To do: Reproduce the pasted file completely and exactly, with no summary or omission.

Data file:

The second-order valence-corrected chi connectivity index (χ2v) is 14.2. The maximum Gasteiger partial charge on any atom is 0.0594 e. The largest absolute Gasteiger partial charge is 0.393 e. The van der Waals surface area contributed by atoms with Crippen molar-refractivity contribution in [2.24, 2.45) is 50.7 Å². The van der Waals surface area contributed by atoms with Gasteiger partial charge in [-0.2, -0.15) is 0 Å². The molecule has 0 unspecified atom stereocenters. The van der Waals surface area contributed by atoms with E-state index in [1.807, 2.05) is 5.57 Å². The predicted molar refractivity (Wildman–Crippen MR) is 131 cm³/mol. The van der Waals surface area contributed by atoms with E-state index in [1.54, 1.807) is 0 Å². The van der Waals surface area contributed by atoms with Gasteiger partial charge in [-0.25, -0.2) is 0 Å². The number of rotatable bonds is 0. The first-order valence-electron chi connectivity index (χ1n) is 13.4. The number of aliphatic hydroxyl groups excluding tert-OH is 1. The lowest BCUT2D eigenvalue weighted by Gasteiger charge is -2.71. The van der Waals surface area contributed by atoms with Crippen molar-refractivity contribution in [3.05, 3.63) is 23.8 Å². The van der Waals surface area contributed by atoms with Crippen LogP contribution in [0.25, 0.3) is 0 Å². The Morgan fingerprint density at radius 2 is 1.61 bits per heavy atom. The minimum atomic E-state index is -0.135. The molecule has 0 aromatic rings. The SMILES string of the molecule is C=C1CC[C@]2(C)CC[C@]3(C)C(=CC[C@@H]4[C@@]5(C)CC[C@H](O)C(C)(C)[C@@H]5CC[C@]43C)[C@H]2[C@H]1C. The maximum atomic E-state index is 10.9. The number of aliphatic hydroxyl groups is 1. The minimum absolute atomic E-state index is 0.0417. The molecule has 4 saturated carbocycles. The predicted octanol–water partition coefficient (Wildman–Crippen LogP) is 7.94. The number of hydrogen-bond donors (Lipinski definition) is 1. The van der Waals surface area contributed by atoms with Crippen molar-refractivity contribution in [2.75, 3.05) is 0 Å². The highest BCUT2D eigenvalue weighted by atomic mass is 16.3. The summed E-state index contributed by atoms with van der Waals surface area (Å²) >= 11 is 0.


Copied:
The second-order valence-corrected chi connectivity index (χ2v) is 14.2. The maximum Gasteiger partial charge on any atom is 0.0594 e. The largest absolute Gasteiger partial charge is 0.393 e. The van der Waals surface area contributed by atoms with Crippen molar-refractivity contribution in [2.24, 2.45) is 50.7 Å². The van der Waals surface area contributed by atoms with Gasteiger partial charge in [-0.2, -0.15) is 0 Å². The molecule has 0 unspecified atom stereocenters. The van der Waals surface area contributed by atoms with E-state index in [1.807, 2.05) is 5.57 Å². The predicted molar refractivity (Wildman–Crippen MR) is 131 cm³/mol. The van der Waals surface area contributed by atoms with E-state index in [1.54, 1.807) is 0 Å². The van der Waals surface area contributed by atoms with Gasteiger partial charge in [-0.25, -0.2) is 0 Å². The number of rotatable bonds is 0. The first-order valence-electron chi connectivity index (χ1n) is 13.4. The number of aliphatic hydroxyl groups excluding tert-OH is 1. The lowest BCUT2D eigenvalue weighted by Gasteiger charge is -2.71. The van der Waals surface area contributed by atoms with Crippen molar-refractivity contribution in [3.05, 3.63) is 23.8 Å². The van der Waals surface area contributed by atoms with Crippen LogP contribution in [0.25, 0.3) is 0 Å². The Morgan fingerprint density at radius 2 is 1.61 bits per heavy atom. The minimum atomic E-state index is -0.135. The molecule has 0 aromatic rings. The SMILES string of the molecule is C=C1CC[C@]2(C)CC[C@]3(C)C(=CC[C@@H]4[C@@]5(C)CC[C@H](O)C(C)(C)[C@@H]5CC[C@]43C)[C@H]2[C@H]1C. The maximum atomic E-state index is 10.9. The number of aliphatic hydroxyl groups is 1. The minimum absolute atomic E-state index is 0.0417. The molecule has 4 saturated carbocycles. The predicted octanol–water partition coefficient (Wildman–Crippen LogP) is 7.94. The number of hydrogen-bond donors (Lipinski definition) is 1. The van der Waals surface area contributed by atoms with Crippen molar-refractivity contribution in [2.75, 3.05) is 0 Å². The highest BCUT2D eigenvalue weighted by atomic mass is 16.3. The summed E-state index contributed by atoms with van der Waals surface area (Å²) >= 11 is 0.